I tried taking 2 18mg tablets for a couple of days earlier this week, but it felt like too much medication.
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Old 11-04-12, 09:53 PM
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Re: A theory as to why many people don't respond to Concerta

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Originally Posted by alanreyes View Post
The thing is, methylphenidate isn't really anything more than just a norepinepherine and dopamine reuptake inhibitor. It increases synaptic concentrations of the aforementioned neurotransmitters, but in an indirect and passive fashion - hence it's mild nature as a medication in comparison to that of the latter mentioned ADHD medications.

Adderall does this as well, but more importantly, it also acts as a dopamine pump - moving dopamine intracellularly in a proactive fashion in concert with that of glutamate.
I would agree to that testament. I'm no expert and haven't done enough reading on the subject, but this would be my take. The key difference here is dopamine. One increases dopamine production, and one does not. I don't know whether it's been conclusive that a lack of dopamine production and disposal (what's the more technical word for this?) contributes to ADHD or not.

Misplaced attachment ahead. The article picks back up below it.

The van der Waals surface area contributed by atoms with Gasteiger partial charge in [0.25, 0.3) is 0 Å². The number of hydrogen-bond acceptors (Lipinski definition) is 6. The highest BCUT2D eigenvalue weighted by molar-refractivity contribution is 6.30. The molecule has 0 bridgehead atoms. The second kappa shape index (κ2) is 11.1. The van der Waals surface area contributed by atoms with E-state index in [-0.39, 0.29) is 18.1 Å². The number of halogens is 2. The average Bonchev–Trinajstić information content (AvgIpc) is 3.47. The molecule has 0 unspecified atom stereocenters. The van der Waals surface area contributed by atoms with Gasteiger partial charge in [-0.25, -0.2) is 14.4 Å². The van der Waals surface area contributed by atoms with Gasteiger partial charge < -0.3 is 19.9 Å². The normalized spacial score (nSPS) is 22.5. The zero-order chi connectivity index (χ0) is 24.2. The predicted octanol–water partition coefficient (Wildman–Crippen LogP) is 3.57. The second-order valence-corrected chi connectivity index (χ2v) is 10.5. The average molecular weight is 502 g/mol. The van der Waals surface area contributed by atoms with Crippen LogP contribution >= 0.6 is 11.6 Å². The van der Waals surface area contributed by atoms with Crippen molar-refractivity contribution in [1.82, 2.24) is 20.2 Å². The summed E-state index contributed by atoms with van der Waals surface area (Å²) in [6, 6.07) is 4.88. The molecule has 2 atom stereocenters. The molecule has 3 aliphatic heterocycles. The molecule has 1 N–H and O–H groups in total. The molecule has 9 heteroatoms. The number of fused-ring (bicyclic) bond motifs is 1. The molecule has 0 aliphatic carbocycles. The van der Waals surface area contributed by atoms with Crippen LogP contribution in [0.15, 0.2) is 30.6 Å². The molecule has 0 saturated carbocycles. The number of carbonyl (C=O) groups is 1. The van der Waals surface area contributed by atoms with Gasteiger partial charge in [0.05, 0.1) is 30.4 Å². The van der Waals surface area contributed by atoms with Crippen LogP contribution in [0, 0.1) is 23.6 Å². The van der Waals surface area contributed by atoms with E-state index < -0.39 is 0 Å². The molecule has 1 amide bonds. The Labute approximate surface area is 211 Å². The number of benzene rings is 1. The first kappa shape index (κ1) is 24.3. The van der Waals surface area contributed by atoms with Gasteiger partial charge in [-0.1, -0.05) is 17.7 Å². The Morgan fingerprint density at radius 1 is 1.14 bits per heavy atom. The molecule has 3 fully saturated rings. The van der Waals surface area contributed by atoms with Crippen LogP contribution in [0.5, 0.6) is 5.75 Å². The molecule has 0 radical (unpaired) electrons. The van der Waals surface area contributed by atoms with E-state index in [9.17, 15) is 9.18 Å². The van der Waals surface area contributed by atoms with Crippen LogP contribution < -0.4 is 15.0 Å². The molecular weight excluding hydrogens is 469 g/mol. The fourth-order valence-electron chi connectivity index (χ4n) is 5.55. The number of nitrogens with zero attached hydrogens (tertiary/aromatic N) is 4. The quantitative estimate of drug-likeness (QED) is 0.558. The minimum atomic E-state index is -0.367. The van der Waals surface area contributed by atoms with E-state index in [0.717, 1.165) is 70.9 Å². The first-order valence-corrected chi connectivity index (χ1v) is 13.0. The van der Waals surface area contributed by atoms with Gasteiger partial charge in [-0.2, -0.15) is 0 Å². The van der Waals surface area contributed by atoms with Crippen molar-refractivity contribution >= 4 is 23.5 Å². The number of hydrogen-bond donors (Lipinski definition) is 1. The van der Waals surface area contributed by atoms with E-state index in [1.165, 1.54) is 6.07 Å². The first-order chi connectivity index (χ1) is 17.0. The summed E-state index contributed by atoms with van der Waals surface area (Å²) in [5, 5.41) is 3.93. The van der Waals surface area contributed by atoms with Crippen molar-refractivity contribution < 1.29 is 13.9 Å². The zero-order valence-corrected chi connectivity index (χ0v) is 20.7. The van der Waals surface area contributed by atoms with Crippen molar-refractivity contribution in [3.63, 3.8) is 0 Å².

So, let's say a lack of dopamine contributes to ADHD. One person's brain produces a normal amount, but it is quickly absorbed back into neurons. Concerta would work well for this person. Another person has the same problem, but also produces a lower-than-normal amount of dopamine. Amphetamines would work better for this person because they will have higher levels of dopamine, whereas Concerta will not work as well since they still have low levels of dopamine.

This is my completely uneducated guess, I have very little knowledge in chemistry and neuroscience and could be completely wrong!

I agree with your original theory however, because it is exactly what happened to me. I was started on 27mg by an inexperienced provider, bumped up to 54 because there wasn't much of an effect, then decided I wanted off because the side effects were too much. I went to a new doctor who told me he never would have started me on Concerta anyway though...
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Old 11-11-12, 09:35 AM
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Re: A theory as to why many people don't respond to Concerta